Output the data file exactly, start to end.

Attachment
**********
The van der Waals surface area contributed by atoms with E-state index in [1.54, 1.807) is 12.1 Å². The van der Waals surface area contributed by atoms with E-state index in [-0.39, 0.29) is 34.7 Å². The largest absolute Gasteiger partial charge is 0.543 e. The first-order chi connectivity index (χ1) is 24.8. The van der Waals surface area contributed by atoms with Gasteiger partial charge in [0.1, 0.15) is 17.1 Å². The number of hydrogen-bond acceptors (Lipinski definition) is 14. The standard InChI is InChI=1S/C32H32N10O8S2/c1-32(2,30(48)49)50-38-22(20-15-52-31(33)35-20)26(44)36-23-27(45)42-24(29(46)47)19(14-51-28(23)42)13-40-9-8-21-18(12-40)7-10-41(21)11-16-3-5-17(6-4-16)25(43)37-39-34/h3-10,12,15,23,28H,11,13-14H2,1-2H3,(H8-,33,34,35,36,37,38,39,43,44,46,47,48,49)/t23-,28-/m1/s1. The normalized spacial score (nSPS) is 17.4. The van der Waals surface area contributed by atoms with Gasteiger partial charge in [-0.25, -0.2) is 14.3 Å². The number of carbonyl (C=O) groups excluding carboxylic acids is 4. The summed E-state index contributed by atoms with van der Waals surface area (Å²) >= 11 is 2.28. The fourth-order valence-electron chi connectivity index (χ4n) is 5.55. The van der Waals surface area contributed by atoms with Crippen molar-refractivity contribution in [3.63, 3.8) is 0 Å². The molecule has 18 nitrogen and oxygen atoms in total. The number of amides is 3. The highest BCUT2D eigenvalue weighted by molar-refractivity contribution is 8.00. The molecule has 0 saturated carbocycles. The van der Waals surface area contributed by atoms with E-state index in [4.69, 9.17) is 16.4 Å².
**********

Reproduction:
The van der Waals surface area contributed by atoms with E-state index in [1.54, 1.807) is 12.1 Å². The van der Waals surface area contributed by atoms with E-state index in [-0.39, 0.29) is 34.7 Å². The largest absolute Gasteiger partial charge is 0.543 e. The first-order chi connectivity index (χ1) is 24.8. The van der Waals surface area contributed by atoms with Gasteiger partial charge in [0.1, 0.15) is 17.1 Å². The number of hydrogen-bond acceptors (Lipinski definition) is 14. The standard InChI is InChI=1S/C32H32N10O8S2/c1-32(2,30(48)49)50-38-22(20-15-52-31(33)35-20)26(44)36-23-27(45)42-24(29(46)47)19(14-51-28(23)42)13-40-9-8-21-18(12-40)7-10-41(21)11-16-3-5-17(6-4-16)25(43)37-39-34/h3-10,12,15,23,28H,11,13-14H2,1-2H3,(H8-,33,34,35,36,37,38,39,43,44,46,47,48,49)/t23-,28-/m1/s1. The normalized spacial score (nSPS) is 17.4. The van der Waals surface area contributed by atoms with Gasteiger partial charge in [-0.25, -0.2) is 14.3 Å². The number of carbonyl (C=O) groups excluding carboxylic acids is 4. The summed E-state index contributed by atoms with van der Waals surface area (Å²) >= 11 is 2.28. The fourth-order valence-electron chi connectivity index (χ4n) is 5.55. The van der Waals surface area contributed by atoms with Crippen molar-refractivity contribution in [3.63, 3.8) is 0 Å². The molecule has 18 nitrogen and oxygen atoms in total. The number of amides is 3. The highest BCUT2D eigenvalue weighted by molar-refractivity contribution is 8.00. The molecule has 0 saturated carbocycles. The van der Waals surface area contributed by atoms with E-state index in [4.69, 9.17) is 16.4 Å².